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Christian Faith as Personal Knowledge

  • Robert T. Osborn (a1)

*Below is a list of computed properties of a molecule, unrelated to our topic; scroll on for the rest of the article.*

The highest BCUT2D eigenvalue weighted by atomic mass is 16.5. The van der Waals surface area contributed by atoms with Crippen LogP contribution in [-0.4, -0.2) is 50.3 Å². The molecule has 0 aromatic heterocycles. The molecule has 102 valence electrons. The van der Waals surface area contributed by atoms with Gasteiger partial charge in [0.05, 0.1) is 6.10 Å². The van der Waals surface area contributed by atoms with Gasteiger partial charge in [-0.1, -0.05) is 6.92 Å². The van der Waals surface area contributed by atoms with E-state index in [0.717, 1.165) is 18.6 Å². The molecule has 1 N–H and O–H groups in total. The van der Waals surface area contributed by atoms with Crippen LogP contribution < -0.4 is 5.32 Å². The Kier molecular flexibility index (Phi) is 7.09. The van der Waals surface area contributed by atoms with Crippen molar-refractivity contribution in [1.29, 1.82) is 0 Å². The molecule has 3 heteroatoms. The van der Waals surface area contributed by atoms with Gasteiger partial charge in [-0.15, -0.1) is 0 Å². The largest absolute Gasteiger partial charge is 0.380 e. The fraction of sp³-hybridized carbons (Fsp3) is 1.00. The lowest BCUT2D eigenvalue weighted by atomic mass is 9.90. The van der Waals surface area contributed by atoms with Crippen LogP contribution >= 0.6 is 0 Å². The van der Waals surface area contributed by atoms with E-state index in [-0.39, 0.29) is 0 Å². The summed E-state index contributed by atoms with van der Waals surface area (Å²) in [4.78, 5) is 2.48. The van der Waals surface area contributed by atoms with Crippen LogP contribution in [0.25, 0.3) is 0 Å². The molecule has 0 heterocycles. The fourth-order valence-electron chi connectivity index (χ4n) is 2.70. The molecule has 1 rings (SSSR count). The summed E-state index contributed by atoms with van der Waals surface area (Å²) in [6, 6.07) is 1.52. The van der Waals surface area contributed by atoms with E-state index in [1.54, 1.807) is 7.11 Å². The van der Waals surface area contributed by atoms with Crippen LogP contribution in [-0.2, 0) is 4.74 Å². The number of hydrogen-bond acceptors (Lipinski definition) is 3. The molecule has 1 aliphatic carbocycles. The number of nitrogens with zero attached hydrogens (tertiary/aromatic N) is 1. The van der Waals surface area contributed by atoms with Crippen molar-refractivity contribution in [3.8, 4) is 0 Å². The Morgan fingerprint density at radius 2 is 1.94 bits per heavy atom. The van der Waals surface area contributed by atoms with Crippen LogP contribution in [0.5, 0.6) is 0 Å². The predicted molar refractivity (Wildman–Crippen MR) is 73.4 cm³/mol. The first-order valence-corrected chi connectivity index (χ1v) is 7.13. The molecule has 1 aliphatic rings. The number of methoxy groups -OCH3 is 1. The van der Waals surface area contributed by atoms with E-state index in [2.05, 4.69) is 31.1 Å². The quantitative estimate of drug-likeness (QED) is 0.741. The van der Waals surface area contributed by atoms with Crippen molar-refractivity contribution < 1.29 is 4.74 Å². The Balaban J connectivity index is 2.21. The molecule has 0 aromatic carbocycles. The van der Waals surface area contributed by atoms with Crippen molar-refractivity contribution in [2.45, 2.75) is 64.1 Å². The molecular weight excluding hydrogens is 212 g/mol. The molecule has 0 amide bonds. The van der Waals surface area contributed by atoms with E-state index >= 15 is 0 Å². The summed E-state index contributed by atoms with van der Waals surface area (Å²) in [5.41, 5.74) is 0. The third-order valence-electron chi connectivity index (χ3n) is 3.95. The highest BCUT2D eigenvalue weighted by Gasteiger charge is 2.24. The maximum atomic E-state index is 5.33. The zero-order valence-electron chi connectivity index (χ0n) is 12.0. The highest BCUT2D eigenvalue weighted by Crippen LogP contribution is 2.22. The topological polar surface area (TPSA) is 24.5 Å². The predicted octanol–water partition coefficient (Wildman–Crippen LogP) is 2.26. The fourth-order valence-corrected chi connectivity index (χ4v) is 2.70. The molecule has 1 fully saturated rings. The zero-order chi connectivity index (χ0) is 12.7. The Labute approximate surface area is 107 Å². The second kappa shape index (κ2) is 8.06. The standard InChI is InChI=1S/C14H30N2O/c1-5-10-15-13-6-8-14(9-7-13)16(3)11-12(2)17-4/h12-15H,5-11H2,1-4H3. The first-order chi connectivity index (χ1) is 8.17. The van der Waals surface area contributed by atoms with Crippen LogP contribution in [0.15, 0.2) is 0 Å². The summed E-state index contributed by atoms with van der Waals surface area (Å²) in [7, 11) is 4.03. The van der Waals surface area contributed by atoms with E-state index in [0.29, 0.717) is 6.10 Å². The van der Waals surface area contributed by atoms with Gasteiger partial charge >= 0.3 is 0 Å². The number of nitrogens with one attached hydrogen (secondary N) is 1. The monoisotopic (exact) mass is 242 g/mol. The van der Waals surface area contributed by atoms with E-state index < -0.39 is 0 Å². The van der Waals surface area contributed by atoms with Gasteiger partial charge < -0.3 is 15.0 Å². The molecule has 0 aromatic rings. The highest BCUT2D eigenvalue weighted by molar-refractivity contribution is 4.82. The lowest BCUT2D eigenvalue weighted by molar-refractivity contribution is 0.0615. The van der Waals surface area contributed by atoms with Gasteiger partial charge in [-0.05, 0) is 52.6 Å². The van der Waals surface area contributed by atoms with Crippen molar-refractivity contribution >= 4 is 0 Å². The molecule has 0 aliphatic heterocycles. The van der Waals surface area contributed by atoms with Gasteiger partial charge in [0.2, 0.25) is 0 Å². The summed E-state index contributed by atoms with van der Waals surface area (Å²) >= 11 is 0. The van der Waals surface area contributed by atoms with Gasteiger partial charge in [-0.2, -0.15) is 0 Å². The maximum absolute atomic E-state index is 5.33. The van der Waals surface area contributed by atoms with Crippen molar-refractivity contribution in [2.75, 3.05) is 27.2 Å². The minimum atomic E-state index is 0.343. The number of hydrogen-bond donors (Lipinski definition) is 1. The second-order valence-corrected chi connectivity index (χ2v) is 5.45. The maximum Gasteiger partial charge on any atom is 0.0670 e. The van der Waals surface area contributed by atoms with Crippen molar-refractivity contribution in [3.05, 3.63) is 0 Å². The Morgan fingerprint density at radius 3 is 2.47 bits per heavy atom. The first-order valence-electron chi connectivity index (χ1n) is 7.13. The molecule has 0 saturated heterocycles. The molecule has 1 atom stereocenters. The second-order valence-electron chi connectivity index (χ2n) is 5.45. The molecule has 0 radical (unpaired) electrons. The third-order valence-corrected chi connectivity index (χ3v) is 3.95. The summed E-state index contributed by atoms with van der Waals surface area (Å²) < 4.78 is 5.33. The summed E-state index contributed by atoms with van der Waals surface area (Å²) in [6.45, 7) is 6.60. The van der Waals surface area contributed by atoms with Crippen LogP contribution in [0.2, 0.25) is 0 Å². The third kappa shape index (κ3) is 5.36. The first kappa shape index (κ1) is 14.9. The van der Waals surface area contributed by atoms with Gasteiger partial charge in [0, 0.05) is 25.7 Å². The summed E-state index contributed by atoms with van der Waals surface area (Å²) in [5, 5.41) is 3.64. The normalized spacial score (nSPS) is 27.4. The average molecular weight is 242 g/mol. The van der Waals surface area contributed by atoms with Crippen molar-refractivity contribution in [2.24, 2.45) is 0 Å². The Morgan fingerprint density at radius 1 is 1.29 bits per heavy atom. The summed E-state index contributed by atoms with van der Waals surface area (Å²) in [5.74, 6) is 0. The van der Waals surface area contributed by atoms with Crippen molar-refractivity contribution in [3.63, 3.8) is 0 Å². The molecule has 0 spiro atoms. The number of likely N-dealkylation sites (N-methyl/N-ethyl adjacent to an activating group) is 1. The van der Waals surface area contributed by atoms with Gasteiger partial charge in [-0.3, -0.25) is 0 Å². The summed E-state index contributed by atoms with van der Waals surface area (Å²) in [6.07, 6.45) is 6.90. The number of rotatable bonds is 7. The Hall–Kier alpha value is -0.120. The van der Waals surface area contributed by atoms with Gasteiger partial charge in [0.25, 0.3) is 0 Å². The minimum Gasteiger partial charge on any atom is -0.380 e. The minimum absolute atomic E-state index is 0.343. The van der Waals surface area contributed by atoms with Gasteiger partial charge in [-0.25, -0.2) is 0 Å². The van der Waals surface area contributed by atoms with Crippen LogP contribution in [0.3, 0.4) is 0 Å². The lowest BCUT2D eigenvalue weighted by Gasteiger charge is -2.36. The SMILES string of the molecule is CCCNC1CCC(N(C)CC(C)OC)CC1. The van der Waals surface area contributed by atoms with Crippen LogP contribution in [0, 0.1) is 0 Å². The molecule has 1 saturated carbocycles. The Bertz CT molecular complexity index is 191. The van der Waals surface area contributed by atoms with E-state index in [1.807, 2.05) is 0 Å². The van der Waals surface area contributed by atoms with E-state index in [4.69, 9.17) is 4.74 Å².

Since Barth's attack on ‘religion’ and religious ‘experience’ as the point of focus for Christian theology, it has just not been the thing to do to turn to it as such for theological direction. In a similar vein, Dietrich Bonhoeffer has reminded us that to be a Christian is not to be ‘religious’ but to be only a man. Barth objected to an experiential focus for fear that the sovereignty of God would be compromised by confusing his word and works with their manifestations in experience. Bonhoeffer and, following him, modern secular, radical theology objects to this religious focus because it compromises the integrity of the secular self-understanding of the modern mündig man. Nevertheless, Barth recognised that theology has no beginning point other than the communal experience of faith—hence, ‘church’ dogmatics. The contention of this paper is that Michael Polanyi's analysis of scientific knowledge offers a model for understanding the experience and knowledge of faith that is faithful both to the experience of faith and to the modern secular, scientific experience.1 Therefore, following an exposition of Polanyi's epistemology, I will seek to demonstrate that it is a most helpful hermeneutic for the understanding of Christian experience as described by Paul, especially in the early chapters of 1 Corinthians.